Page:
I picked up Deep River on sale from Audible a while ago but it did not listen to it up until Beauty and Silence by Makoto Fujimura was about to be released (reading Beauty and Silence now).
Even though I read Endo’s more well known Silence over two years ago, it is a book I still frequently think about. I wanted another book to give more context to Endo’s work because Beauty and Silence is largely based on Fujimura’s interaction with Endo. There are only three of Endo’s books available as audiobooks and only 3 other books available on kindle. Late 20th century authors often did not negotiate digital book rights and their estates seem to be slow to re-negotiate. I am hoping that the Martin Scorsese movie of Silence (expected to release in Nov) will bring out new editions of all of Endo’s books.
Deep River is not an easy book to describe. There are four interconnected story lines. The reader gets a brief introduction to the India tour before the separate back stories. I was bogged down about a quarter of the way through the book and set it aside for about six weeks before returning to it. The initial background stories are full of hard to like people. This is part of the set up for what might be transition and growth later in the book, but I really do not like reading about unlikable people.
These are four very different stories. One disconnected ‘modern’ Japanese woman that is happy to take advantage of sex starved men. One man the other end of life who has missed much of his life until his wife dies and he realizes what is gone. One veteran of WWII that is still suffering the effects of war (this is set in the 1980s). And a final man who’s sickness has left him isolated and lonely.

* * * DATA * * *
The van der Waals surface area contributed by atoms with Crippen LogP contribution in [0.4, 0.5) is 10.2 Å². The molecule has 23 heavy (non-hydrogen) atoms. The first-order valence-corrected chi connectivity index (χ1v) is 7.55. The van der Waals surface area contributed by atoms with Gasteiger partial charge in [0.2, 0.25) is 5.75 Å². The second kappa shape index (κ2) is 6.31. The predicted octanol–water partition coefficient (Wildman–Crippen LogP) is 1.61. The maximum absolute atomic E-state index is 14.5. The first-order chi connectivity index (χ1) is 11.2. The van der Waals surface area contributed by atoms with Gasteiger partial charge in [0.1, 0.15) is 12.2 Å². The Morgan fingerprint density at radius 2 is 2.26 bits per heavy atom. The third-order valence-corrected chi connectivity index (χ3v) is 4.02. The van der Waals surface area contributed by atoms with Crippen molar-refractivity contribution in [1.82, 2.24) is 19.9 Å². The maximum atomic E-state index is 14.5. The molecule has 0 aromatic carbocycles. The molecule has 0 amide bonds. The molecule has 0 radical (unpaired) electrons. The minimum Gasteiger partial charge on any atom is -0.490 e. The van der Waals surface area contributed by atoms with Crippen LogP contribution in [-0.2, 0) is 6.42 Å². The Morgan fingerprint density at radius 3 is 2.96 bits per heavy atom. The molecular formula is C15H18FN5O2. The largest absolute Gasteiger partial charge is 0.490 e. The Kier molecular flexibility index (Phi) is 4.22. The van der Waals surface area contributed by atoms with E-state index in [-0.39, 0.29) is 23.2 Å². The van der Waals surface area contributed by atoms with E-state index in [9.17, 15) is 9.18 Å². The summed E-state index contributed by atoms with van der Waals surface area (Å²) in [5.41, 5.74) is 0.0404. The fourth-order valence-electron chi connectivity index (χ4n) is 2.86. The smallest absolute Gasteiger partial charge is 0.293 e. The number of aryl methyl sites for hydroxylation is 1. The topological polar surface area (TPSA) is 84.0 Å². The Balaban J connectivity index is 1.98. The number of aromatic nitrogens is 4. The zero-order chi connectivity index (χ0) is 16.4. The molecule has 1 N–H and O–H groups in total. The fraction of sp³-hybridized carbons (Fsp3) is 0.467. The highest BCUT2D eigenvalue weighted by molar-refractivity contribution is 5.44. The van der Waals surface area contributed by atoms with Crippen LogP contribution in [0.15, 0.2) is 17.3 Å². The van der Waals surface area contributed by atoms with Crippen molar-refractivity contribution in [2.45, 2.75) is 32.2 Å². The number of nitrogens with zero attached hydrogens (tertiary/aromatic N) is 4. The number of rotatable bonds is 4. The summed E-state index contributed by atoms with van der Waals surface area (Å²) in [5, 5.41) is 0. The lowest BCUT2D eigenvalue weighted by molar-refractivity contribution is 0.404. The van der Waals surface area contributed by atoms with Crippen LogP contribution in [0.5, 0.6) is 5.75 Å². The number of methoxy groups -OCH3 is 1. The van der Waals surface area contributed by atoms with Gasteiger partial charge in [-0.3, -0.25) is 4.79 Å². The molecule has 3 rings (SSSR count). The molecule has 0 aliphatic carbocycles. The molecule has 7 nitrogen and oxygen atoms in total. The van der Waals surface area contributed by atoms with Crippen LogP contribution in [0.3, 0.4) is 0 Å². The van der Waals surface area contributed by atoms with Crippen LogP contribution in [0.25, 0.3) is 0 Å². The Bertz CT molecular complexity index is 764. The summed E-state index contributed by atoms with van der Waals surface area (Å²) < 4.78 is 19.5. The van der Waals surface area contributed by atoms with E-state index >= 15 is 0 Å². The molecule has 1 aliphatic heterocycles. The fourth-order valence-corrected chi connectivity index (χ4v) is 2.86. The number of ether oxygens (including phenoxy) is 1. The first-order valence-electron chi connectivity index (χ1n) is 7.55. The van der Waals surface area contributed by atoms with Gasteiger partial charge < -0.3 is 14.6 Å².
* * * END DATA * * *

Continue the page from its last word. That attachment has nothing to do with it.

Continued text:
Once the background is completed and we return to the India tour I was fascinated. A subtext of the book is the multi-religious nature of the world. Different characters are Christian, Atheist/Agnostic, Buddhist, Hindu and none. It is easy to read Deep River as a universalistic call to see all religions as a similar path to enlightenment, but I think that is too flat of a reading.
What might be most challenging for Christians is the Christian Otsu. He is not one of the main four characters, but a fifth character that we only really see from the outside except right at the end. Otis attempts to be a Catholic priest, but has been influenced by eastern ideas and is prevented from becoming a priest because of what is perceived as pantheist tendencies. Otsu is trying to work through his understanding of his Christian faith as enculturated within an eastern worldview.
There is certainly more than a hint of universalism and pantheism. But there is also a significant critique of Western Christianity as being too structured and resistant to eastern concepts. There is also a real critique of ‘modern’ Japan’s distraction from the more important things in life.
I do not think this is a great book. There are interesting and challenging ideas here. There is real hints of greatness in the writing. However, some of the characters seemed too one dimensional and there seemed to be too many characters to allow for their full development.
But I also do not think this is a book of heresy as some Christians have suggested. This is a book that I think will take a second reading to get to some of the more subtle points.